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Physiol Behav. 1996 Jan;59(1):195-8.

Dermal photoreceptors regulate basking behavior in the lizard Podarcis muralis.

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Department of Biology, University of Virginia, Charlottesville 29903, USA.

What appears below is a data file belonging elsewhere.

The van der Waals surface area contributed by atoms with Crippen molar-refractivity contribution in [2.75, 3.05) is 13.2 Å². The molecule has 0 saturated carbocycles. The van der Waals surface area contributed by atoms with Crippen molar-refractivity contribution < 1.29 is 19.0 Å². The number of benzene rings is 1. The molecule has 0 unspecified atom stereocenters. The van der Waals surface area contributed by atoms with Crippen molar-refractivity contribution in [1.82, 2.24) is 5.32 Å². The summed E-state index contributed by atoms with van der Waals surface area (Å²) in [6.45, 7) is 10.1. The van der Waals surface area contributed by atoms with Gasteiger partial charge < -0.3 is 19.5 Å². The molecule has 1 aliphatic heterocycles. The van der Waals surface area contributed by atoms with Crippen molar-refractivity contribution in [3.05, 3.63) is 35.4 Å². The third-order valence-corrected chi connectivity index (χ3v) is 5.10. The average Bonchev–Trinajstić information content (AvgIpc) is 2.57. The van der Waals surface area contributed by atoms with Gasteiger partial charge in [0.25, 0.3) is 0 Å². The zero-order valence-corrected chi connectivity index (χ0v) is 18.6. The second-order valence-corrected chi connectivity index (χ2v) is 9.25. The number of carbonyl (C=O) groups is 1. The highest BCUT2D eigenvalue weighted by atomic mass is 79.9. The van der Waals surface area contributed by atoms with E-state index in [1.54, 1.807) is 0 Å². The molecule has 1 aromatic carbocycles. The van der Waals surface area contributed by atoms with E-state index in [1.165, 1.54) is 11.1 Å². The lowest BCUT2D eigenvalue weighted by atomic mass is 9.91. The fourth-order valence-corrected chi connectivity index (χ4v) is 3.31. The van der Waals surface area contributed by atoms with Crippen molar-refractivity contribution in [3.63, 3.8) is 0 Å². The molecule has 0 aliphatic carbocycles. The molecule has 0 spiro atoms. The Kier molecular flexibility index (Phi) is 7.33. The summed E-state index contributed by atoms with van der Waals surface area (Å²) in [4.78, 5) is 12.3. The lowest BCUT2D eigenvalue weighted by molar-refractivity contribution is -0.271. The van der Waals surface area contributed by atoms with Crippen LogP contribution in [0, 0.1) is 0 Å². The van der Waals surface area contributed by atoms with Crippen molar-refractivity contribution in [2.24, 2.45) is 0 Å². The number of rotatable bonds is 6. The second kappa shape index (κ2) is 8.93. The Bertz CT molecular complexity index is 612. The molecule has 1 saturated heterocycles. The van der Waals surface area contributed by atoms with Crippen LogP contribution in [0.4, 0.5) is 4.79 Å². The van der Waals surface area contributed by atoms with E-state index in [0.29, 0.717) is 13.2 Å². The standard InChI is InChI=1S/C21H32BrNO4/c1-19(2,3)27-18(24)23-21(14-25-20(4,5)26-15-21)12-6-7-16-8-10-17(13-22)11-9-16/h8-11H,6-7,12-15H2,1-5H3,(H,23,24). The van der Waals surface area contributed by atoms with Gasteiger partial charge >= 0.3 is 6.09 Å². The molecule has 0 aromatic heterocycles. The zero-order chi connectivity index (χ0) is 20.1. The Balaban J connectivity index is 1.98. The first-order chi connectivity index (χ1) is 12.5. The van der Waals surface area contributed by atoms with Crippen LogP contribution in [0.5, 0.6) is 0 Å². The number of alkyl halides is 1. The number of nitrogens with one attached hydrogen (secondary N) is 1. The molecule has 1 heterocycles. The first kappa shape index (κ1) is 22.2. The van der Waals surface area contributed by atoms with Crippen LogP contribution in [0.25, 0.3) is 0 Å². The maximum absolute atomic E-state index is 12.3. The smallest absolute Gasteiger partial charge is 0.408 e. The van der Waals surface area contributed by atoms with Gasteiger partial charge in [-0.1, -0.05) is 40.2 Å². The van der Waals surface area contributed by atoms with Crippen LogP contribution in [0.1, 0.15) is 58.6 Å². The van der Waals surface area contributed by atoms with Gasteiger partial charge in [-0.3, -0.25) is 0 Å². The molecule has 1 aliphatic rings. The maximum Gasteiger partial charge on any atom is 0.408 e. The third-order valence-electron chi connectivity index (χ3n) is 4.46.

There is evidence that dermal photic responsiveness can be found in a wide range of animals. Behavioral responses to dermal stimulation by light have been observed in pigeon squabs and new-born rats, and more recently in a sea snake. Here we report that painting the dorsal surface of the lizard (Podarcis muralis) with opaque black paint impairs the animal's ability to position itself beneath a light source containing negligible heat. Experiments using light of different spectra and intensities show that the effect is due to light of wavelengths shorter than 600 nm and of intensity higher than 2.5 mW cm-2. These experiments demonstrate for the first time that overt behavior in a terrestrial vertebrate can be mediated by a dermal light sense.

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